Wlliam Gilmore Simms
The Cub of the Panther: A Hunter Legend of the ''Old North State'' >> Chapter Five: ''It Needed But This'' >> Page 220

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Novel (Romance) | The University of Arkansas Press | 1997
Transcription CHAPTER FIVE
THE RELATIONSHIP which, as we know, existed between our "Cub of the Panther" and Squire Fairleigh, of Fairleigh Lodge, is quite too close to suffer us to pursue the career of the former, without giving some
heed to that of the latter, in such respects as seriously affect the fate or
fortunes of either. We are unprepared to say, or suspect, that Fairleigh
himself knew anything more than the son, of the natural tie between
them. It is quite probable, on the contrary, that he did not. His mother,
as we have seen, had given him no clue to the subject; and it was one
which he himself would naturally desire to escape. His friends and asso-
ciates, among the upper classes wholly, were probably quite as ignorant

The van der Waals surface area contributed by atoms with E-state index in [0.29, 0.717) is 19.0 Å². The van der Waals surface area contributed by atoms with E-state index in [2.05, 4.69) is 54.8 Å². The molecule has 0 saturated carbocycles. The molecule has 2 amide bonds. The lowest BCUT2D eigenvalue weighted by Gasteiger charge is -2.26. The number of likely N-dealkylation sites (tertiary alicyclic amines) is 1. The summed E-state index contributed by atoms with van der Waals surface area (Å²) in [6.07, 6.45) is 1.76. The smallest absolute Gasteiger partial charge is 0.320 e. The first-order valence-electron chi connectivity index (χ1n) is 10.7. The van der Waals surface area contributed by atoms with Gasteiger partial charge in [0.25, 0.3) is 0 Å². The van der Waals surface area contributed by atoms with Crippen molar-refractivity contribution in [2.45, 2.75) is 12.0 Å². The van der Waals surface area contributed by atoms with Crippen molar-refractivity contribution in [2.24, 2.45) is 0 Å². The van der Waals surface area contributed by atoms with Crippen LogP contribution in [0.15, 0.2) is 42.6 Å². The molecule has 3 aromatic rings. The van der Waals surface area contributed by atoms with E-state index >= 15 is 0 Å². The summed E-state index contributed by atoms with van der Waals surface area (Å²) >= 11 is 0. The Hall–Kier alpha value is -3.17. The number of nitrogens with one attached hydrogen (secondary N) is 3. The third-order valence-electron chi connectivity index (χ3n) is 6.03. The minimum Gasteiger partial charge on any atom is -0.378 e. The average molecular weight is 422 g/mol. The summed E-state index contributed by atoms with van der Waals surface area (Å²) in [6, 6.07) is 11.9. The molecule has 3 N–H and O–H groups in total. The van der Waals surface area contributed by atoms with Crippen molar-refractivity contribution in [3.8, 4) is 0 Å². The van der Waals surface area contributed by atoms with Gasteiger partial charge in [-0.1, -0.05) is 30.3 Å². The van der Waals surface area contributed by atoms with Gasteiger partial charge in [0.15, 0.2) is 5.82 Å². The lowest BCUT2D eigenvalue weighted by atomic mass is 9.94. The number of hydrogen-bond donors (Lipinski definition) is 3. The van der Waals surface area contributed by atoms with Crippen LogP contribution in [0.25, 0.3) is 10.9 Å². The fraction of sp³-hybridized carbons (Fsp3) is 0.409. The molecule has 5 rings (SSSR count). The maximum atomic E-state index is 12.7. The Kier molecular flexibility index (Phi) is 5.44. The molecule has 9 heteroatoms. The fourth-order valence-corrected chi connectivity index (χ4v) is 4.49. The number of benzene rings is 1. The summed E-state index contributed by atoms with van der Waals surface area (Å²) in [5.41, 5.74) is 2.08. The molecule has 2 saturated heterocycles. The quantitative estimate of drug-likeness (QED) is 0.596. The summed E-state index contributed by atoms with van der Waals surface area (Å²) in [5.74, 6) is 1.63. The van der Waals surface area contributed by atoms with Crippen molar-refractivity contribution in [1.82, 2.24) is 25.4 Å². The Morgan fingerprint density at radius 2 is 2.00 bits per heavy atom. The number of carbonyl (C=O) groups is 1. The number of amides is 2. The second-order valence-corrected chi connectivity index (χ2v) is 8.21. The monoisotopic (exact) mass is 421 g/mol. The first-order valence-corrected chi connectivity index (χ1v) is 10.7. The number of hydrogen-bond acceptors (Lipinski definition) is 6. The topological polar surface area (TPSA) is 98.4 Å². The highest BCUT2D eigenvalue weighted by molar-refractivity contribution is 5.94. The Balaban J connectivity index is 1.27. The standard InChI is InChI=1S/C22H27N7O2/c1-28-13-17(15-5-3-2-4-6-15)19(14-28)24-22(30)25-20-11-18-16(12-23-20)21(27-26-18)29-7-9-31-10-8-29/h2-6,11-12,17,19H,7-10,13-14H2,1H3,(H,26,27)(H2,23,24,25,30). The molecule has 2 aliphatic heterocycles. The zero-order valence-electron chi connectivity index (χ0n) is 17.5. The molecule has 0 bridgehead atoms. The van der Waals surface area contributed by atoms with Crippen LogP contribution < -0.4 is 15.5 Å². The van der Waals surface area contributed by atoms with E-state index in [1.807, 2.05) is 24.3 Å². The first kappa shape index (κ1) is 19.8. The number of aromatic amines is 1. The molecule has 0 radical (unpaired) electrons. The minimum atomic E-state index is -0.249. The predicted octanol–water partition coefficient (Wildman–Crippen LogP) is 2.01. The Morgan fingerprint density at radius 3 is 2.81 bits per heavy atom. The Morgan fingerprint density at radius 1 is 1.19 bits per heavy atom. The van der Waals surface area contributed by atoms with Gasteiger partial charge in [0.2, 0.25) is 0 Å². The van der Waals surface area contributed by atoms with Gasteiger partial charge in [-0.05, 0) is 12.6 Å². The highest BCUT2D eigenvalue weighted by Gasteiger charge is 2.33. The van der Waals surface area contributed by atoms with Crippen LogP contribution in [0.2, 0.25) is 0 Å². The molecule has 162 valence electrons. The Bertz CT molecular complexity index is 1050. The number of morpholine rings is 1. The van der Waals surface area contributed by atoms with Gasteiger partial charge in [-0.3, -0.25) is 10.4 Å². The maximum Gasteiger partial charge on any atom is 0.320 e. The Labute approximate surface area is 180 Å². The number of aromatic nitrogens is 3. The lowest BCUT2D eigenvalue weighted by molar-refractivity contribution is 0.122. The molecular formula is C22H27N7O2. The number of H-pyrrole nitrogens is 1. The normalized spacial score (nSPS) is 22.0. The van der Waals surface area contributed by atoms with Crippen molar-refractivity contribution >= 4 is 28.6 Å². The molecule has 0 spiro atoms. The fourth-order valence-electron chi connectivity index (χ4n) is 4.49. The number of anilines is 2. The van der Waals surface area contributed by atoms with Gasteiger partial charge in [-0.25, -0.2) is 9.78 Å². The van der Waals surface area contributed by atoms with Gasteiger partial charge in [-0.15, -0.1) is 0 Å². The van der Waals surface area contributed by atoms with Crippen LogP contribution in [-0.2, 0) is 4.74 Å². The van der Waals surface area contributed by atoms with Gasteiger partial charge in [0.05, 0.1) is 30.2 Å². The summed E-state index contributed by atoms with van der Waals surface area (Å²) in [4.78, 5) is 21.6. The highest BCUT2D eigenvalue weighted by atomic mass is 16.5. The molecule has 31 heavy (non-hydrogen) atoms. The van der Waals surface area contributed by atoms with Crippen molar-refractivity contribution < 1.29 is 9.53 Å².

as himself, or had heard nothing more than vague rumors, which they
did not care to pursue or remember. The great gulf which opened
between the two classes, the Squirearchy on the one hand, and the
Hunter tribes on the other, brought them rarely into anything like social
communion. The Squire needed venison and game, and the Hunter pro-
vided it; and beyond this occasional traffic, the parties rarely met, and
never in what we call society. It may be safely assumed that Squire
Fairleigh was far from dreaming that Rose Carter had left a son, and that
he still lived in the person of the now famous hunter boy, the "Cub of the
Panther," a lad, at this period, of fully seventeen years. Of the fate of Rose
Carter, Fairleigh had never made the slightest inquiry. It was noted, how-
ever, that he seemed studiously to avoid every approach to the neigh-
borhood of the old cottage of Rosedale, into the Eden of which he had